An Ocean of Air

An Ocean of Air : Why the Wind Blows and Other Mysteries of the Atmosphere

4.09 (327 ratings by Goodreads)
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Description

We spend our lives surrounded by air, hardly even noticing it. It's the most miraculous substance on earth, yet responsible for our food, our weather, our water, and our ability to hear. In fact, we live at the bottom of an ocean of air. In this exuberant book, gifted science writer Gabrielle Walker peels back the layers of our atmosphere with the stories of the people who uncovered its secrets: - A flamboyant Renaissance Italian discovers how heavy our air really is: The air filling Carnegie Hall, for example, weighs seventy thousand pounds.- A one-eyed barnstorming pilot finds a set of winds that constantly blow five miles above our heads.- An impoverished American farmer figures out why hurricanes move in a circle by carving equations with his pitchfork on a barn door.- A well-meaning inventor nearly destroys the ozone layer.- A reclusive mathematical genius predicts, thirty years before he's proved right, that the sky contains a layer of floating metal fed by the glowing tails of shooting stars.
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Product details

  • Hardback | 272 pages
  • 154.94 x 231.14 x 27.94mm | 521.63g
  • United States
  • English
  • 0151011249
  • 9780151011247
  • 2,123,480

Flap copy

In 1960, Captain Joseph Kittinger fell to earth from the edge of space and lived. He stepped from the basket of a gigantic helium balloon into an appalling, hostile environment which, without the protection of a pressure suit, would have simultaneously frozen his body and boiled away his blood. It is the air that Kittinger fell through that makes our lives on earth possible.
Air is about more than just breathing. Air transforms miraculously into solid food, and without it every creature on earth would starve; it wraps our planet in a blanket of warmth; radio signals bounce off a floating mirror of metal in the air to travel round the world; and the outer layer of our atmosphere soaks up flares from the sun more violent than all the world's nuclear warheads put together. In this exuberant work, Gabrielle Walker peels back the layers of our atmosphere with stories of the people who uncovered its secrets:
- A flamboyant Renaissance Italian discovers how heavy our air really is: The air filling Carnegie Hall, for example, weighs seventy thousand pounds.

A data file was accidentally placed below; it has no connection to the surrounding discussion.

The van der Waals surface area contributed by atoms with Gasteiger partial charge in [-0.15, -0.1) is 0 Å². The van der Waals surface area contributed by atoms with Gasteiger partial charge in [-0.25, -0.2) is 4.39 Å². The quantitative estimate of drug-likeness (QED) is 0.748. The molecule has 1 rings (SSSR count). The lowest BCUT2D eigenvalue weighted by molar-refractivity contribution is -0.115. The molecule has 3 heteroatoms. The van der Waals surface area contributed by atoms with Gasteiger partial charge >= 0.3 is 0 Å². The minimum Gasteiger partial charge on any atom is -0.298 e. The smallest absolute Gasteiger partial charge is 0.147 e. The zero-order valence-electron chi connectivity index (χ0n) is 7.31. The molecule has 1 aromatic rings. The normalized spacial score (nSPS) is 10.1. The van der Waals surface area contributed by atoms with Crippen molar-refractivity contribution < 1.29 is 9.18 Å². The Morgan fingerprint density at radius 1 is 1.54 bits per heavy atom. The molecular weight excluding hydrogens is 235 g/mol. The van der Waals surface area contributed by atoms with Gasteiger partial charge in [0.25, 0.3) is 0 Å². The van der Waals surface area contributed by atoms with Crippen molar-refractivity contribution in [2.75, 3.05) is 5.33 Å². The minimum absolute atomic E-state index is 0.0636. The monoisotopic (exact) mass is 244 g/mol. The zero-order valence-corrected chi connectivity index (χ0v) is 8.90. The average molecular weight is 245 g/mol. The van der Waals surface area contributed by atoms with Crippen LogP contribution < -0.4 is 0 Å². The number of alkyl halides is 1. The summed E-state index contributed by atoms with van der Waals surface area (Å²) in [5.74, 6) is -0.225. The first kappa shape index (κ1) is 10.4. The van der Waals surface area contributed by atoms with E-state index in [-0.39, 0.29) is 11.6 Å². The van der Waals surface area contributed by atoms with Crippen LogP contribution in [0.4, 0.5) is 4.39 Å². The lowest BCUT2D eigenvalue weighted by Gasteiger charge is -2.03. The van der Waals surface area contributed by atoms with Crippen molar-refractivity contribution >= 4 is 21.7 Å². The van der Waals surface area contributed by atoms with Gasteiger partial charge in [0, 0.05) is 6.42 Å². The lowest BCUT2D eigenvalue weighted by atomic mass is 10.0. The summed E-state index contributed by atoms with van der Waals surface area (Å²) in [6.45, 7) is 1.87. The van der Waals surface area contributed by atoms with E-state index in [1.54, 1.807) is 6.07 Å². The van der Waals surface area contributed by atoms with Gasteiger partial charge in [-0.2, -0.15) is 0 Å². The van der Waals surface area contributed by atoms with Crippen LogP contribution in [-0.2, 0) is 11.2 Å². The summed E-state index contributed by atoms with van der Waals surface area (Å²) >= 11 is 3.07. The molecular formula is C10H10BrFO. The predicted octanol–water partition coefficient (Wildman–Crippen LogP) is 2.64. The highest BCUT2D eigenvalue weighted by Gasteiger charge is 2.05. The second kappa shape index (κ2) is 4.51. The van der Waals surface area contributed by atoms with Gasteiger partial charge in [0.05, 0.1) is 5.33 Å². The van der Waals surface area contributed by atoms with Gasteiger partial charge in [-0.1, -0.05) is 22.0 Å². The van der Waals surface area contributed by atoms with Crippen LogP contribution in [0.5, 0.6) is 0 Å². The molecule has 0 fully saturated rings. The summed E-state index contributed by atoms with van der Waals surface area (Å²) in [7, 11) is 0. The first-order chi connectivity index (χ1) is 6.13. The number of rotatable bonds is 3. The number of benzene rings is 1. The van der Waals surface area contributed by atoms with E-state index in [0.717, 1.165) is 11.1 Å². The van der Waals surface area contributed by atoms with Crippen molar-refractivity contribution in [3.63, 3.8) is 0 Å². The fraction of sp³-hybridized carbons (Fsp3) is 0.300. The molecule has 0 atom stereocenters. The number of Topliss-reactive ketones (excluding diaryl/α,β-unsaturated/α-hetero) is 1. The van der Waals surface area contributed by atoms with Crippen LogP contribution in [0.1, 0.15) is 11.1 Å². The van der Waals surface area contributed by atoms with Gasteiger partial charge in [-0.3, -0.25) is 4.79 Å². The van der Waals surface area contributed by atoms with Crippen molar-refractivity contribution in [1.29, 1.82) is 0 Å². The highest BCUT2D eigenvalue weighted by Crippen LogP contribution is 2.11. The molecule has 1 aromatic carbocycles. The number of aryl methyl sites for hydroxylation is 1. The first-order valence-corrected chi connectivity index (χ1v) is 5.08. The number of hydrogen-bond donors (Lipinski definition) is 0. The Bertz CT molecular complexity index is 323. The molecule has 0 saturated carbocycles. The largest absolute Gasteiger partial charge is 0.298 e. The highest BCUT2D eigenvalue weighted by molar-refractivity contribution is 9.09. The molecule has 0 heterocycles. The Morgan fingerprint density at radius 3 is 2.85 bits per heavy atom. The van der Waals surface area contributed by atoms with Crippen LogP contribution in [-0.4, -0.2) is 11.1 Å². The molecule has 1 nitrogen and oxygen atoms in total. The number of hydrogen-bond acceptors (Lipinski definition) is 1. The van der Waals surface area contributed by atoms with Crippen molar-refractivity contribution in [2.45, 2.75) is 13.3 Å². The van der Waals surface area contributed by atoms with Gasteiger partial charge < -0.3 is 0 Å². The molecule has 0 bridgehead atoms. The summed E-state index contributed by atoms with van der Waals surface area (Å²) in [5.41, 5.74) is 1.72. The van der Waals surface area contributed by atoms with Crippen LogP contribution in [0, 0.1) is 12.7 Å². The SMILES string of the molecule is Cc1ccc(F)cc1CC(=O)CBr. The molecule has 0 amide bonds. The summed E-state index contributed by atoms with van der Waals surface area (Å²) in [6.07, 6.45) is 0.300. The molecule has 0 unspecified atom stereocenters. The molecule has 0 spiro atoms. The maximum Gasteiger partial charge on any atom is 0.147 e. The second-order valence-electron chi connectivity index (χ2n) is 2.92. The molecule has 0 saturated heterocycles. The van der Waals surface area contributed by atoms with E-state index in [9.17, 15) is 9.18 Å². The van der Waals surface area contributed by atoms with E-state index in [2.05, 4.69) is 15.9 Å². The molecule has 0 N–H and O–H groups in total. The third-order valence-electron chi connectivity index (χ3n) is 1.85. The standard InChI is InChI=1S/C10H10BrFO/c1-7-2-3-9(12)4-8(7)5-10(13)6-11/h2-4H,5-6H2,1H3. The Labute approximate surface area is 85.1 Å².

- A one-eyed barnstorming pilot finds invisible winds [or giant rivers of air?] that blow with the force of a hurricane five miles above our heads.
- An impoverished American farmer figures out why storms move in a circle by carving equations with his pitchfork on a barn door.
- A well-meaning but ill-fated inventor creates wonder chemicals that nearly destroy the ozone layer (he also came up with the idea to put lead in gasoline [he did the lead first]).
- A reclusive mathematical genius with a predilection for painting his toenails cherry red figures out the technology that would come to the rescue of the Titanic.
An Ocean of Air is a triumphant celebration of the fragile complexity of Earth's atmosphere and a completely engaging work of popular science.
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Back cover copy

We don't just live in the air. We live because of it. . . .
"Who knew air could be so interesting? Like the scientific mavericks she profiles, Gabrielle Walker had the freshness of vision to realize that within its presumed-nothingness lay the most fascinating, profound revelations about life on earth. This is science writing at its best: clear, witty, relevant, unbelievably interesting, and just plain great."-- Mary Roach, author of Stiff: The Curious Lives Of Human Cadavers
"The subject is hot, the science is cool, and Gabrielle Walker's style is lighter than air. Warmly recommended." --Jonathan Weiner, author of The Beak of the Finch
"Extraordinary . . . The scientists are almost as interesting as their science."--Simon Singh
"[Walker provides] counter-intuitive delights... This is a fabulous introduction to the world above our heads."--Mail on Sunday (UK)
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Review quote

PRAISE FOR SNOWBALL EARTH"A thrilling tale of brilliant researchers . . . not only crystal-clear but also wonderfully dramatic."--THE WASHINGTON POST"[R]iveting in its vivid portrayal of the great icy catastrophes which may have gripped our planet nearly a billion years ago, and its depiction of the very human scientists involved . . . Both the geological and the human story are brilliantly told."--OLIVER SACKS
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Rating details

327 ratings
4.09 out of 5 stars
5 34% (112)
4 45% (148)
3 17% (57)
2 2% (7)
1 1% (3)
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